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Thursday, June 21, 2018

Nature’s Witness For God

Edward F. Lundwall, Jr.

In law court, decisions are made from the preponderance of evidence. The force of these observations is cumulative and leads to informed judgments. This is no less the case with Nature's witness to God's existence and divine nature (Romans 1:20).

As a Chemistry major at the University of Houston, I heard the professor stop her explanation of the atomic structure as expressed in the Periodic Chart, and say: “The integrate and progressive structure of the elements is a reason I believe in God!”

The law of cause and effect is universal and humans live according to this law.  Philosophers have longed considered the question of how, what, or who set this in motion, as there must have been an origin cause. They ask why is there something rather than nothing, or something other than what is. This is the Cosmological Argument for the existence of the Creator God.

Astronomy tells us that the universe comes from an initial origin. Its size is of infinite proportions. Distances are approximately measured in light years. The distance between galaxies are in the hundreds of light years. This has been called the "creation event" or the “big bang.” It explains the multi-dimensional expansion of the Universe, but it doesn't explain how matter came to exist in the first place. For this, we can logically argue a Cause of infinite power and intelligence.

“It is I who made the earth, and created man upon it. I stretched out the heavens with My hands And I ordained all their starry host.” (Isaiah 45:12)

The order in Creation reveals a pattern or design, suggesting the existence of a Designer. All created things have a design by which things function and express meaning. An art shop has paints, brushes, and canvases, but a designer is needed to create a beautiful painting. This is the Teleological Argument for the existence of God as a Creator. Everything in Nature has a purpose and the purpose is dictated by the original design. An acorn's design is such that it can become a great oak.

In 1 Corinthians 12, the Apostle Paul applies this to the Church. Each member has his function relative to the whole body. Design gives an organized purpose.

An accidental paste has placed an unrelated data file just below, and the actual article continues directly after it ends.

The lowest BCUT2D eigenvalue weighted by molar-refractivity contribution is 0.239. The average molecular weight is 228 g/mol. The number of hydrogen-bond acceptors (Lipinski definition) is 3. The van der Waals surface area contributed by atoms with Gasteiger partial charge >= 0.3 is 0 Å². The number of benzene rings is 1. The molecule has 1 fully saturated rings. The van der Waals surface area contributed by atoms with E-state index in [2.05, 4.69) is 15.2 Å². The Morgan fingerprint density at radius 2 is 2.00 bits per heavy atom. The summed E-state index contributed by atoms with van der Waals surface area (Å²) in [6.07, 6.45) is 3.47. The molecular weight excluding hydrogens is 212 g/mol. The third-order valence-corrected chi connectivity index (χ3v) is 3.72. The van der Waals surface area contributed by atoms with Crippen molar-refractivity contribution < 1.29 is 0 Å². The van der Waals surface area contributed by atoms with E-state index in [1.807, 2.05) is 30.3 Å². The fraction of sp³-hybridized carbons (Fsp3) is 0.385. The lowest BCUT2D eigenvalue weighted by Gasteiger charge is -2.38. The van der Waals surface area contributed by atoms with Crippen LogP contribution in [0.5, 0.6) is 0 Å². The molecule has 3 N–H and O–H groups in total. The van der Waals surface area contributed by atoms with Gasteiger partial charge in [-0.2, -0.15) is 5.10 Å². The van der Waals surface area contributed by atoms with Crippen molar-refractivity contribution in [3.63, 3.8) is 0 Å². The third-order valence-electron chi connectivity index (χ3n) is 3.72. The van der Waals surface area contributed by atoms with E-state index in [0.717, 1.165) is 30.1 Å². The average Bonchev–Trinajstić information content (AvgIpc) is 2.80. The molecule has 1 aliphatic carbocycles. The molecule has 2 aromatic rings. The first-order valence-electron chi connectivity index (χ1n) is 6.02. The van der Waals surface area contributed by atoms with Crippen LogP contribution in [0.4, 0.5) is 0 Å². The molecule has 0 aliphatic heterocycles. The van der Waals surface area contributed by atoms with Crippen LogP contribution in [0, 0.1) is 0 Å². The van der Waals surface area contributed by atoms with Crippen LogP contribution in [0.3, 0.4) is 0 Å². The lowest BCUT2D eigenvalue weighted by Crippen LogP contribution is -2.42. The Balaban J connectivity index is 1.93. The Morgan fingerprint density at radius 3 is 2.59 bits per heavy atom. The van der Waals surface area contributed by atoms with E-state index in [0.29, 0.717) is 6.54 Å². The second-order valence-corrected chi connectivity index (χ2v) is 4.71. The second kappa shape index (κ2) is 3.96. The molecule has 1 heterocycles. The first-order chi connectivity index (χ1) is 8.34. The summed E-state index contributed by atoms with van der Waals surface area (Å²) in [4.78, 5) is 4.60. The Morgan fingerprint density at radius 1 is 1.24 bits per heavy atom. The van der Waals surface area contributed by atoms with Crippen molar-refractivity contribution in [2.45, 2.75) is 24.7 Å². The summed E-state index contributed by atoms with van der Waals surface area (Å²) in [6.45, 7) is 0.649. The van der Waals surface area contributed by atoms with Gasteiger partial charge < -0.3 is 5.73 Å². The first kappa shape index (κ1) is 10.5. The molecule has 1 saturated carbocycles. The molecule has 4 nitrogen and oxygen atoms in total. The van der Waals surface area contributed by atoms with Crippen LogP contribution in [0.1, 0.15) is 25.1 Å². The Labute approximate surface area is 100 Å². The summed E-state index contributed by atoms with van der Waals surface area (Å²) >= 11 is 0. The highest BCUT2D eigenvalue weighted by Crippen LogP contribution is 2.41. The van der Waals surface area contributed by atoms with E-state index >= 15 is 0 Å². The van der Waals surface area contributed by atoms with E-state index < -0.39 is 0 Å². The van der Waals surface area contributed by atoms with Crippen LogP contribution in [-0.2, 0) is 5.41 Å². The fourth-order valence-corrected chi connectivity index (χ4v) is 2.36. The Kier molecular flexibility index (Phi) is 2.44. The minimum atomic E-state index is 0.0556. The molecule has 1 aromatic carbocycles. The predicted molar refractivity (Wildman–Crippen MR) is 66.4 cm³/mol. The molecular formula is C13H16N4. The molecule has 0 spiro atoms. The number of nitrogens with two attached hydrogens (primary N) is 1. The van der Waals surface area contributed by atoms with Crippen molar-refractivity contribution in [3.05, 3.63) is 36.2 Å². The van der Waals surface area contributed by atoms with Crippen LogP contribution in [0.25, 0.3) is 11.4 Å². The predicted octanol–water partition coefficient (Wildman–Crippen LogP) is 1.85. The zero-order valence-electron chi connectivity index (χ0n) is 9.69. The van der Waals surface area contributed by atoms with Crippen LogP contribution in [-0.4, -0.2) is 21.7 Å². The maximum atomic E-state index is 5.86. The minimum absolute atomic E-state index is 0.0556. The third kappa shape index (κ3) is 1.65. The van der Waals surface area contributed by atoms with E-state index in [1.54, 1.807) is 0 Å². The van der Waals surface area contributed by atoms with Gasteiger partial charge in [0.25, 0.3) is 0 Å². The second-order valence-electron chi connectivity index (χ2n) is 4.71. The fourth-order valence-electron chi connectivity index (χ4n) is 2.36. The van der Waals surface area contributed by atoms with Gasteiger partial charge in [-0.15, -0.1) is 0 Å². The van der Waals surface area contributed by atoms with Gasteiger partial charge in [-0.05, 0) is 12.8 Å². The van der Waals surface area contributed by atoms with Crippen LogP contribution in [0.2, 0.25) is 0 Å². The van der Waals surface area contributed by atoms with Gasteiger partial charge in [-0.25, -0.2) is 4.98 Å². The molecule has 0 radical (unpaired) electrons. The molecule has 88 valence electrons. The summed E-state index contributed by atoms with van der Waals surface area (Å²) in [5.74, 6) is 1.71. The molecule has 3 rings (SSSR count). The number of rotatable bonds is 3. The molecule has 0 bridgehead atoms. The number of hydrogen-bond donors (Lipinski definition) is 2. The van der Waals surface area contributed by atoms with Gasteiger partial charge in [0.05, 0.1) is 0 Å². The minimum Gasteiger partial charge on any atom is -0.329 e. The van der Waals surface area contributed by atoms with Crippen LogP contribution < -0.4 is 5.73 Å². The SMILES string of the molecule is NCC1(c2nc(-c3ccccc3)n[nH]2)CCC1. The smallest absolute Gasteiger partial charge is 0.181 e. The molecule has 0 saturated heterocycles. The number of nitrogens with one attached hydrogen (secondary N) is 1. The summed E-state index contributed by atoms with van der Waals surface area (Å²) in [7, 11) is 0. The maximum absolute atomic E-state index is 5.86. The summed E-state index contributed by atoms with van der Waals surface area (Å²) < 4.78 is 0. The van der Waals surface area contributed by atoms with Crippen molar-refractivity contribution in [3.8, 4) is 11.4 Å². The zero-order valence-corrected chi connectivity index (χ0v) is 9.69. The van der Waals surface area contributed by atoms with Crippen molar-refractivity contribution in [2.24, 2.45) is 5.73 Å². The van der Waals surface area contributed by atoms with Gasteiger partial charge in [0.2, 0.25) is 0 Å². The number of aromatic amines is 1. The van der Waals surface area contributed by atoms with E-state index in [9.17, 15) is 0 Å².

As any inventor has authority over his creation, so the Creator designs the purpose and pattern for human beings. He is displeased when we fail to live according to His original design.
“For the wrath of God is revealed from heaven against all ungodliness and unrighteousness of men who suppress the truth in unrighteousness, because that which is known about God is evident within them; for God made it evident to them. 20 For since the creation of the world His invisible attributes, His eternal power and divine nature, have been clearly seen, being understood through what has been made, so that they are without excuse.” (Romans 1:18-20)
Human beings have great mental power, and a moral nature that is expressed in the conscience. When we fail to develop mentally and morally, our social relationships prove to be limited and injurious. In many circles it is believed that human beings develop this capacity at about 13 years of age. In the Old Testament boys go through their initiation into maturity and thereafter are regarded as having the responsibility of men. Jesus as a young man deliberated with the elders in an authoritative manner that amazed them. Each human has the responsibility to be moral and each has some sense that there is more than the natural world. We have an awareness of the supernatural.

Having been given the freedom of choice, we are wise to rely on the Creator's intelligence and moral guidance. There we find true satisfaction. St. Augustine expressed it this way: "Thou hast made us for Thyself, O Lord, and our hearts are restless until they rest in Thee.” Blaise Pascal expressed it in these words: "There is a God-shaped vacuum in the heart of every man which cannot be satisfied by any created thing but only by God the Creator, made know through Jesus Christ.” This the Anthropological Argument for the existence of God.

Unhampered humans have the ability to think abstractly. We can conceive of a Creator who is greater than ourselves and has attributes that must define God. The Ontological Argument attempts to show that God's existence can be deduced from the very definition of God. That is to say, we are able to think of God as an uncreated, eternal, omnipotent, and omniscient Being. These are not attributes we can experience empirically. This approach is the same as when we think of heat apart from light or fire.

Related reading: Further Thoughts on Creation;  The Science-Faith Question; Creation of the Universe: Examining the Evidence; Science and Miracles